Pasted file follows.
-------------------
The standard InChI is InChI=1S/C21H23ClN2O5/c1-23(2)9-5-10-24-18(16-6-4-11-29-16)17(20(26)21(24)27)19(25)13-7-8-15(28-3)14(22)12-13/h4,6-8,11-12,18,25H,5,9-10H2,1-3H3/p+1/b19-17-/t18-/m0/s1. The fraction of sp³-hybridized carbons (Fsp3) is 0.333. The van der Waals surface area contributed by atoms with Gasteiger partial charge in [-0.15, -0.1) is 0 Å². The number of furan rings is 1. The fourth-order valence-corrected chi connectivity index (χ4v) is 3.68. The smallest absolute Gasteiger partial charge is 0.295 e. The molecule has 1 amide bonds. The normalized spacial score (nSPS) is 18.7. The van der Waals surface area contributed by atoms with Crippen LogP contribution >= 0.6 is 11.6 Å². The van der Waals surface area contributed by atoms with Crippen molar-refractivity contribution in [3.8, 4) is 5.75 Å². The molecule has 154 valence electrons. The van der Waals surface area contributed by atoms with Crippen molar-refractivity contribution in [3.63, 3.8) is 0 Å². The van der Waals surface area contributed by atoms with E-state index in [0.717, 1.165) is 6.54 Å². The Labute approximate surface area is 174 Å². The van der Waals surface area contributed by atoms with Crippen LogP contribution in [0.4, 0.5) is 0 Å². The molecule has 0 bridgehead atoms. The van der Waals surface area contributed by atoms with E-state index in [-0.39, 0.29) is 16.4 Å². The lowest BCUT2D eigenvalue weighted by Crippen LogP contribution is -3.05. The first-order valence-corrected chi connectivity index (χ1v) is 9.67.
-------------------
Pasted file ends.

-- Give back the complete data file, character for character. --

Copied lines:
The standard InChI is InChI=1S/C21H23ClN2O5/c1-23(2)9-5-10-24-18(16-6-4-11-29-16)17(20(26)21(24)27)19(25)13-7-8-15(28-3)14(22)12-13/h4,6-8,11-12,18,25H,5,9-10H2,1-3H3/p+1/b19-17-/t18-/m0/s1. The fraction of sp³-hybridized carbons (Fsp3) is 0.333. The van der Waals surface area contributed by atoms with Gasteiger partial charge in [-0.15, -0.1) is 0 Å². The number of furan rings is 1. The fourth-order valence-corrected chi connectivity index (χ4v) is 3.68. The smallest absolute Gasteiger partial charge is 0.295 e. The molecule has 1 amide bonds. The normalized spacial score (nSPS) is 18.7. The van der Waals surface area contributed by atoms with Crippen LogP contribution >= 0.6 is 11.6 Å². The van der Waals surface area contributed by atoms with Crippen molar-refractivity contribution in [3.8, 4) is 5.75 Å². The molecule has 154 valence electrons. The van der Waals surface area contributed by atoms with Crippen molar-refractivity contribution in [3.63, 3.8) is 0 Å². The van der Waals surface area contributed by atoms with E-state index in [0.717, 1.165) is 6.54 Å². The Labute approximate surface area is 174 Å². The van der Waals surface area contributed by atoms with Crippen LogP contribution in [0.4, 0.5) is 0 Å². The molecule has 0 bridgehead atoms. The van der Waals surface area contributed by atoms with E-state index in [-0.39, 0.29) is 16.4 Å². The lowest BCUT2D eigenvalue weighted by Crippen LogP contribution is -3.05. The first-order valence-corrected chi connectivity index (χ1v) is 9.67.